People with bipolar no more likely to be violent than anyone else

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A new study has suggested that people with severe mental illnesses are no more likely to be violent than those in good mental health, unless they abuse drugs or alcohol.

The study was carried out by Oxford University and involved 3,700 people in Sweden who had been diagnosed with bipolar disorder. Bipolar disorder or manic depression as it is also called is characterised by extreme mood swings, sometimes accompanied by bizarre behaviour.

Many people are still afraid of people with mental health problems and there are commonly held views that people with mental health problems are more likely to be violent.

“It is probably more dangerous walking outside a pub on a late night than walking outside a hospital where patients have been released” Dr Seena Fazel, a consultant forensic psychiatrist who led the study told the BBC.

The researchers compared the experiences of patients with bipolar disorder with around 4,000 brothers and sisters of people with the disorder and around 37,000 people from the general population.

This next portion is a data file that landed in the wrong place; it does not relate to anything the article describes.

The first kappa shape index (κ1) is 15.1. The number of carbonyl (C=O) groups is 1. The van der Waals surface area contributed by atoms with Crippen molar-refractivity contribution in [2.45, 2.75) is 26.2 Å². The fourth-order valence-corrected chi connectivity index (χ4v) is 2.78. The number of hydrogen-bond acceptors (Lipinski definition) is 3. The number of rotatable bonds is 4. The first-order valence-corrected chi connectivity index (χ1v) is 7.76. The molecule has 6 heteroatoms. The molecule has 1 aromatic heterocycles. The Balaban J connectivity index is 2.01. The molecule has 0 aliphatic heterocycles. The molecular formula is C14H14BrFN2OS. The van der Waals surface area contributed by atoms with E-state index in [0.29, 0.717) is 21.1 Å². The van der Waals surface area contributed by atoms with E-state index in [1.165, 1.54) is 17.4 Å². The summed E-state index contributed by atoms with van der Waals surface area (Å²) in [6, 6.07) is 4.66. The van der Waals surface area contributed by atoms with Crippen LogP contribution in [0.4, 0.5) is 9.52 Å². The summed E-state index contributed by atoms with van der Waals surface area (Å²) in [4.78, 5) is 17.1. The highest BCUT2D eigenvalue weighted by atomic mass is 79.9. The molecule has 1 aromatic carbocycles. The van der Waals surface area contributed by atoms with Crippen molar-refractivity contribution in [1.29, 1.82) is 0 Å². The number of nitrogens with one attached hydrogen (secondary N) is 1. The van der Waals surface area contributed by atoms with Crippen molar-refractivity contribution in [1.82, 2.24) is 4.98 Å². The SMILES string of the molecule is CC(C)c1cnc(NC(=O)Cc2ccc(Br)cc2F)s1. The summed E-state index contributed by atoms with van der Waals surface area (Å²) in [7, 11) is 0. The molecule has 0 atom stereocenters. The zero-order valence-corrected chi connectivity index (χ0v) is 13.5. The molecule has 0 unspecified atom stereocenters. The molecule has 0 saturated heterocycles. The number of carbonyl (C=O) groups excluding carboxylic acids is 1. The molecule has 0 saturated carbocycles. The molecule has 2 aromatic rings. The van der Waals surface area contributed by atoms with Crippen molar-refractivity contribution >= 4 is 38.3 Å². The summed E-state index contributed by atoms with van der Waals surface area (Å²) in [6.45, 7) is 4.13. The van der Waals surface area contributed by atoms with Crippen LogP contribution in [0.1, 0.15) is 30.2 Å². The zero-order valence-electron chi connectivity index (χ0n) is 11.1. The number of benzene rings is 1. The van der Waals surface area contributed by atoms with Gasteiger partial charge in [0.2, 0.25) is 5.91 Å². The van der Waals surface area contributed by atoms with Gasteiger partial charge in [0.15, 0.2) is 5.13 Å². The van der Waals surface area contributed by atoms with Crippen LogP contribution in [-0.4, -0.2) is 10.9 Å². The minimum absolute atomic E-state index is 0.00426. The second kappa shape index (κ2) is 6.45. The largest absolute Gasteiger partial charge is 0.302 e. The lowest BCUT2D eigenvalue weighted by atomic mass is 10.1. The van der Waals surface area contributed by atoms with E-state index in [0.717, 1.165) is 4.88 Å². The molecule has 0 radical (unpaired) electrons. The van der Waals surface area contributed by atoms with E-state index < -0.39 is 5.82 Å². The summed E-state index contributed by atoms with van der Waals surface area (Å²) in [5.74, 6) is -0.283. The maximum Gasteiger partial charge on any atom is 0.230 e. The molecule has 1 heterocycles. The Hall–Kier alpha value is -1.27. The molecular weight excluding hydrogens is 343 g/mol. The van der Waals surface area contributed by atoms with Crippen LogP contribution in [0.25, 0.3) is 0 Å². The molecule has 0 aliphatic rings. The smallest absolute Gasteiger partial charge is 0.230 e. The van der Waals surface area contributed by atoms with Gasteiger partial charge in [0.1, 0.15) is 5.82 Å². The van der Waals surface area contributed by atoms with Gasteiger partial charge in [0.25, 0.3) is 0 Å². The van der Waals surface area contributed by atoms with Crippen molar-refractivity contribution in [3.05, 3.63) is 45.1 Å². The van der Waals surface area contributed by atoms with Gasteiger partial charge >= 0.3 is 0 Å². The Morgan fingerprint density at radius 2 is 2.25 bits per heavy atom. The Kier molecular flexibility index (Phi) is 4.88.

The main finding was that violent behaviour was just as common people who did not have bipolar but who abused drugs and alcohol as it was in people with bipolar who abused drugs and alcohol.

“Most of the relationship between violent crime and serious mental illness can be explained by alcohol and substance abuse” said Dr Fazel. “That tends to be the thing that mediates the link between violence and the illness.”

However, the study also found that people with bipolar disorder were 10 times more likely to resort to drugs and alcohol than the general population, probably as a way of self medicating. Previous studies have also confirmed this.

The BBC also quotes Paul Farmer, the Chief Executive of the charity Mind as saying “The link between mental illness and violence is often grossly exaggerated when in fact people with mental health problems are far more likely to be the victims of crime than the perpetrators…this kind of stigma damages lives”.

The Chief Executive of the charity Sane told the BBC that the research overlooked the seriousness of severe mental illness.

“We accept that alcohol and drug abuse can exacerbate the more acute symptoms and that such abuse is more widely responsible for criminal acts.

“We also accept that the majority of people with mental illness are never violent and the chances of a member of the public being attacked at random extremely rare.

“However, we do not believe it is helpful to underplay the extreme pain, paranoia and denial of symptoms such as command voices which those with psychosis can experience and which may trigger damaging behaviour.”

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